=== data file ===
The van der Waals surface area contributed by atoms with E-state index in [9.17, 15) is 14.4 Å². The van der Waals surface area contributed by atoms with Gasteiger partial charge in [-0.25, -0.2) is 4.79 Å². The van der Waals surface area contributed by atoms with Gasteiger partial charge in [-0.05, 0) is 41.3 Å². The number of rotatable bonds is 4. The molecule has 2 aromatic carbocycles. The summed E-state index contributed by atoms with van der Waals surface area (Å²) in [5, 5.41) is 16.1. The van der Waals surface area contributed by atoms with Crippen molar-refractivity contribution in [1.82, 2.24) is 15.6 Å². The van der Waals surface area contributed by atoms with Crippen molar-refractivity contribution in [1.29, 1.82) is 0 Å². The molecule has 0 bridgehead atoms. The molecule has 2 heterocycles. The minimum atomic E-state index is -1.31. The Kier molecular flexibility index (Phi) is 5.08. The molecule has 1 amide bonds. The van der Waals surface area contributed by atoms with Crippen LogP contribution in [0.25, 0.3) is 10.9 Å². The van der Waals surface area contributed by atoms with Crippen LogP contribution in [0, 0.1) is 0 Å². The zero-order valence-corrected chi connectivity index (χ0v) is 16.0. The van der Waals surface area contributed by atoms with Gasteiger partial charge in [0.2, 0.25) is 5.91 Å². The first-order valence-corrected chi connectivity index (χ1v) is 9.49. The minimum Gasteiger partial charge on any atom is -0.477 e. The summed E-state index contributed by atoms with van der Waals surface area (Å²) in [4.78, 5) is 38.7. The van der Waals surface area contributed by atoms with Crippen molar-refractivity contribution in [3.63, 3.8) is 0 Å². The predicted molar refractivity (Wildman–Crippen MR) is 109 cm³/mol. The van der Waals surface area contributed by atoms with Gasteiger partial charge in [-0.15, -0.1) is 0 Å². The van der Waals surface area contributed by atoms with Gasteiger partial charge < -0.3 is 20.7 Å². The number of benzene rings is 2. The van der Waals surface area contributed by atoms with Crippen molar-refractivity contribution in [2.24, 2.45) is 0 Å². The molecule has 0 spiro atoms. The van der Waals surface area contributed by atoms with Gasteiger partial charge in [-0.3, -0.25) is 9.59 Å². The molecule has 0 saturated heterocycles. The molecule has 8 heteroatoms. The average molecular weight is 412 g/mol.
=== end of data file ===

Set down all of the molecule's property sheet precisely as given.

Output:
The van der Waals surface area contributed by atoms with E-state index in [9.17, 15) is 14.4 Å². The van der Waals surface area contributed by atoms with Gasteiger partial charge in [-0.25, -0.2) is 4.79 Å². The van der Waals surface area contributed by atoms with Gasteiger partial charge in [-0.05, 0) is 41.3 Å². The number of rotatable bonds is 4. The molecule has 2 aromatic carbocycles. The summed E-state index contributed by atoms with van der Waals surface area (Å²) in [5, 5.41) is 16.1. The van der Waals surface area contributed by atoms with Crippen molar-refractivity contribution in [1.82, 2.24) is 15.6 Å². The van der Waals surface area contributed by atoms with Crippen molar-refractivity contribution in [1.29, 1.82) is 0 Å². The molecule has 0 bridgehead atoms. The molecule has 2 heterocycles. The minimum atomic E-state index is -1.31. The Kier molecular flexibility index (Phi) is 5.08. The molecule has 1 amide bonds. The van der Waals surface area contributed by atoms with Crippen LogP contribution in [0.25, 0.3) is 10.9 Å². The van der Waals surface area contributed by atoms with Crippen LogP contribution in [0, 0.1) is 0 Å². The zero-order valence-corrected chi connectivity index (χ0v) is 16.0. The van der Waals surface area contributed by atoms with Gasteiger partial charge in [0.2, 0.25) is 5.91 Å². The first-order valence-corrected chi connectivity index (χ1v) is 9.49. The minimum Gasteiger partial charge on any atom is -0.477 e. The summed E-state index contributed by atoms with van der Waals surface area (Å²) in [4.78, 5) is 38.7. The van der Waals surface area contributed by atoms with Crippen molar-refractivity contribution in [3.63, 3.8) is 0 Å². The predicted molar refractivity (Wildman–Crippen MR) is 109 cm³/mol. The van der Waals surface area contributed by atoms with Gasteiger partial charge in [-0.15, -0.1) is 0 Å². The van der Waals surface area contributed by atoms with Gasteiger partial charge < -0.3 is 20.7 Å². The number of benzene rings is 2. The van der Waals surface area contributed by atoms with Crippen molar-refractivity contribution in [2.24, 2.45) is 0 Å². The molecule has 0 spiro atoms. The van der Waals surface area contributed by atoms with Gasteiger partial charge in [-0.3, -0.25) is 9.59 Å². The molecule has 0 saturated heterocycles. The molecule has 8 heteroatoms. The average molecular weight is 412 g/mol.